The Guilt Trip by Sandi Jones: Sandi, Sandi, Sandi. I had such high expectations. After all, your debut was a Reese Witherspoon pick, and she’s seldom steered me wrong. Alas, your latest thriller, The Guilt Trip failed to thrill me.
(Spoiler Alert) In the book, three couples travel from the UK to a destination wedding in Portugal. Over the course of a weekend, several secrets are revealed which threated to destroy all three relationships. For Rachel, it’s a secret she’s been keeping for 17 years. Revealing the truth will destroy hers and her best friends’ marriages. The guilt she carries is tearing her apart (hence the name, The Guilt Trip). Meanwhile, xxxxx fears her husband, John, may be having an affair with his brother’s fiancé, Amy who’s hiding a secret of her own.
With the premise set, the rest of the book is Rachel battling with both her conscience and her suspicions. Maybe I’ve watched too many episodes of Law & Order, but I could spot the plot twists coming miles away. What’s more, for a forty-something year old woman, Rachel was incredibly naïve and gullible. I get that she spent 17 years as a suburban housewife and was sheltered, but seriously? Did she never watch Vera or Midsomers Murders?
I feel bad because it’s obvious Jones is a good writer. But, she missed the mark with The Guilt Trip. Maybe her next one will be better.
In 1897, the torso of a man washed ashore in New York City. A short time later, his legs appeared in a completely different section of the city. The police investigation leads to a murdered masseuse and a love triangle involving the dead man, a shiftless barber and an abortion provider. Who killed Wilem Guldensuppe and how?
The Murder of the Century is about more than a gruesome murder however. It’s about the tabloid war between Hearst and Pulitzer at the pinnacle of yellow journalism. Obsessed with scooping one another, the two papers pull out all the stops trying to solve the murder. As a result, the Guldensuppe murder marks the first time the press and police work together on an investigation.
I found the how-done-it part of the mystery fascinating. I loved reading how the police and District Attorney matched wits with the overly confident suspects as well as all the little side turns the narrative took. Paul Collins has a very droll style of writing that results in some laugh out loud moments. He’s inspired me to pick up another one of his books.
The Second Mrs. Astor by Shana Abe’: Billed as a story of the Titanic, the Second Mrs. Astor focuses on the controversial and tragic marriage of Madeline and Col. Jacob Astor. For those who don’t know, Col. Astor died on the Titanic. His young wife and unborn son survived. (By young, I mean extremely young. Madeline was 29 years younger than her husband.)
Authors of fictional biographies face the unique challenge of taking historical records and imbuing them with emotion. This is easy when they have a primary source like a diary. More often than not, though, they are forced – like Abe’ was — to use a combination of context clues and imagination and hope the result is realistic.
Abe’ mades two very wise writing decisions decision in this book. First, she portrays the Astor marriage as a special, one-of-a-kind true love affair. Her gentle hand helps erase any skeeve factor modern readers might have regarding the age difference.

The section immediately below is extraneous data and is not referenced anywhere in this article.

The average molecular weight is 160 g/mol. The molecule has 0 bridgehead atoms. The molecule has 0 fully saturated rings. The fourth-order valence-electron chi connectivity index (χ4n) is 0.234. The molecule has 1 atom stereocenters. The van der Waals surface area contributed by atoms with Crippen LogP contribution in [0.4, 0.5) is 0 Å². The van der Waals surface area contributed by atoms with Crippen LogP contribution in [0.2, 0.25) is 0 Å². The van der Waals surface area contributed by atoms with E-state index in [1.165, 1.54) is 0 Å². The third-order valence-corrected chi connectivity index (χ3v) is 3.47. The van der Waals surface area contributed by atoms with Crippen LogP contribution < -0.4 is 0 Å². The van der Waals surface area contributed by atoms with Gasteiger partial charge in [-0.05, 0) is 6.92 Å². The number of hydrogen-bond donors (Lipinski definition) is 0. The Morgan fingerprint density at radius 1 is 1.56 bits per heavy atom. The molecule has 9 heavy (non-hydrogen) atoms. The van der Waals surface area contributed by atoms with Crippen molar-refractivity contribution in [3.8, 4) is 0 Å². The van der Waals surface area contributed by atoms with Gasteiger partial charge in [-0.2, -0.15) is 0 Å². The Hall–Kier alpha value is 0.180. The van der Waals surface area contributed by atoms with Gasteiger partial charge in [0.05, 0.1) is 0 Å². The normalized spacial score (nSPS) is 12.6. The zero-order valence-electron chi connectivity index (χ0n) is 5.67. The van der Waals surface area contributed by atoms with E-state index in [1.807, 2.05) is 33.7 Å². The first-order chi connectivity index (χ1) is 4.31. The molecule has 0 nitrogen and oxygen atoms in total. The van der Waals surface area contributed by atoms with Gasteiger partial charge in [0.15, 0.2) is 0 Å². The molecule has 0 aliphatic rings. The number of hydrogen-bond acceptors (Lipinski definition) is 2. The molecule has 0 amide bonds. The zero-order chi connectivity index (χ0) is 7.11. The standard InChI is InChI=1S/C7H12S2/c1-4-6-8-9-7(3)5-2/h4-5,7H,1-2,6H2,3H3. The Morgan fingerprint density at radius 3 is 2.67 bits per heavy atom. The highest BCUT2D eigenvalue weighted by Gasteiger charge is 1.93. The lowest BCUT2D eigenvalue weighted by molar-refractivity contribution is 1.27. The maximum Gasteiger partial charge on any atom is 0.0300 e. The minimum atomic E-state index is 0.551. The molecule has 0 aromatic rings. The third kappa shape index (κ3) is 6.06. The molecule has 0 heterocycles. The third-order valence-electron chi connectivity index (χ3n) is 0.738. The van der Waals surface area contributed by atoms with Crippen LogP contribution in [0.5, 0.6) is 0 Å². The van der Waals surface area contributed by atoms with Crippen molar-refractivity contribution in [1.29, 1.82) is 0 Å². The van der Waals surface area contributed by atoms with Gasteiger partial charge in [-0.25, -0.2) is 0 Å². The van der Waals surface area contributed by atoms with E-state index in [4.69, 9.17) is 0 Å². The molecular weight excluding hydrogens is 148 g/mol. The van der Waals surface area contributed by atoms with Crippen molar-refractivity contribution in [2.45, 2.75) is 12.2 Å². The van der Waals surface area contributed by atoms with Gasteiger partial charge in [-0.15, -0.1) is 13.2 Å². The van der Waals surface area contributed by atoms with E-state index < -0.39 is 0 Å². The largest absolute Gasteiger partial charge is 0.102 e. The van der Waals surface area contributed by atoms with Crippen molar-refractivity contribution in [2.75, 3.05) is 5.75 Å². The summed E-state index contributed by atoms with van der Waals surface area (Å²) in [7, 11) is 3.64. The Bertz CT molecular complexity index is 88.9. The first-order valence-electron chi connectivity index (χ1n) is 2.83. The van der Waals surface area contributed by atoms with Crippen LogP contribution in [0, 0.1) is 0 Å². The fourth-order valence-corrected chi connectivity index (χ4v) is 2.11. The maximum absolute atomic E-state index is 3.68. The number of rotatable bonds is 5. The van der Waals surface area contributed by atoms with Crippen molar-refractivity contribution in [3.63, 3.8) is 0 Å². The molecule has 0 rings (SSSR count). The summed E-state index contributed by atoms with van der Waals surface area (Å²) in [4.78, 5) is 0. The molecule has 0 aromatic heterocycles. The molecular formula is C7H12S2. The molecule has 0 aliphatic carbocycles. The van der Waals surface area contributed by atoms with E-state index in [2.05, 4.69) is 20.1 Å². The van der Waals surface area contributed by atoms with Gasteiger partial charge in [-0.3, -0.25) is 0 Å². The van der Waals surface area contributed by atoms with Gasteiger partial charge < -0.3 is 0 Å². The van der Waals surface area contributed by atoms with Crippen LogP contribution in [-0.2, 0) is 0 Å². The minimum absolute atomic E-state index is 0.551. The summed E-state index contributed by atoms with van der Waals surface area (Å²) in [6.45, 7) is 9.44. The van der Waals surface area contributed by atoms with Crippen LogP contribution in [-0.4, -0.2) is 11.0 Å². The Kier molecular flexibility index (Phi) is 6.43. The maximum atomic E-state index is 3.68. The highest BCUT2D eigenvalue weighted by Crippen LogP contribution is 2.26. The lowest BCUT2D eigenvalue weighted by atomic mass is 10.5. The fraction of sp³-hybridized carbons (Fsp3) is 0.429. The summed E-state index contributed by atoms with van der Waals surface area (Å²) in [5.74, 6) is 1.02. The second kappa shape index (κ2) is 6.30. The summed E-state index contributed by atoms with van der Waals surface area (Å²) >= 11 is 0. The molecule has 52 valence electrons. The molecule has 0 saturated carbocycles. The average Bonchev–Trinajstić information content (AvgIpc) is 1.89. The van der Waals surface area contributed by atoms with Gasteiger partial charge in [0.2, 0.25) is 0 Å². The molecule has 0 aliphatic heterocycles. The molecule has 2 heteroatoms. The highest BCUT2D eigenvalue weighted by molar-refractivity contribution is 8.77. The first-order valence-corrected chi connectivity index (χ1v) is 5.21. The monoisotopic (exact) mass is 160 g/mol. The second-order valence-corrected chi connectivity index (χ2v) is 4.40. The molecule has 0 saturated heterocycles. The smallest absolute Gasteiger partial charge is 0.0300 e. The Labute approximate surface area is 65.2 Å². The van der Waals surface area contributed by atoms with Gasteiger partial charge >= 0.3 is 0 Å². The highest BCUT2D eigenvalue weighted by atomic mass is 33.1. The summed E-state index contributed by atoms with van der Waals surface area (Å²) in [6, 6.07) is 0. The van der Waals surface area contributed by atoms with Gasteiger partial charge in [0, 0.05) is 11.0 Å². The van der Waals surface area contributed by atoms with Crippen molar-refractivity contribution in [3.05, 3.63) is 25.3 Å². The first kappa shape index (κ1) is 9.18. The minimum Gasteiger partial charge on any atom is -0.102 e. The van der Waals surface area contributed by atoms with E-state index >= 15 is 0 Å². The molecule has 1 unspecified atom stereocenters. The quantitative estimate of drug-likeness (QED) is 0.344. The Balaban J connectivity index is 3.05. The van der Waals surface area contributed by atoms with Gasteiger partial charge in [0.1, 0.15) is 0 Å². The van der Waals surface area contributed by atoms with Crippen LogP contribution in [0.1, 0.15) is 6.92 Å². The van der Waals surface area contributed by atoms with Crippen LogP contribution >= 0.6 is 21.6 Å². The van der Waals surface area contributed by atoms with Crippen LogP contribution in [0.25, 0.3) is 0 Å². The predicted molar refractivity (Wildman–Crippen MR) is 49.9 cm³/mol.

Second, she begins at the very start of their courtship, allowing readers to fall in love along with them. That way, by the time the inevitable tragedy occurs, readers have become emotionally invested in the outcome.
I got serious Titanic the Movie vibes off the book. Abe did a great job of capturing the same type of opulence and romance. If you loved the movie, or just love a good romantic (but tragic) story, you will enjoy this book.
(You’ll find a special note regarding The Second Mrs. Astor and other reads at the bottom of the page.)
The Righteous Mind: Why Good People Differ on Religion and Politics by Jonathan Haidt: At last, we come to the politics. I saved the controversial for last. If you’re not in the mood, scroll down to the announcement.
I’m not going to spend a ton of time describing the book because, frankly, to explain everything Dr. Haidt would take paragraphs. The bottom line is this: Based on years spent studying the social psychology of liberals and conservatives, Dr. Haidt discovered that out of the seven pillars of moral foundation, liberals focus on two – justice and care – while conservatives focus on all seven.
It’s important to note here that broader does not mean better. Dr. Haidt is quick to point out that neither side is 100% correct. (Although does admit that as a dyed-in-the-wool liberal, he’s biased toward the left.)
What this book does explain explain why left-leaning politicians find it difficult to reach right-leaning voters and vice versa. They aren’t delivering the right message. Therefore, rather than continue shouting the same old messages at one another over and over or clinging to the same stereotypical narratives, people should stop and listen to what really matters to the other side. (Told you it was controversial).
If you want to learn more, Dr. Haidt gave a great TedTalk on this same topic.
I’ve Gone Video!
If you enjoy my recommended read posts, I encourage you to join me on Off the Shelf, a new online program hosted by Renee Ryan and yours truly. Every few weeks, Renee and I, along with a guest reviewer, influencer or author, take a deep dive into a currently popular read. We look at what the author did right and what the author could have done better. This past week we discussed The Second Mrs. Astor.
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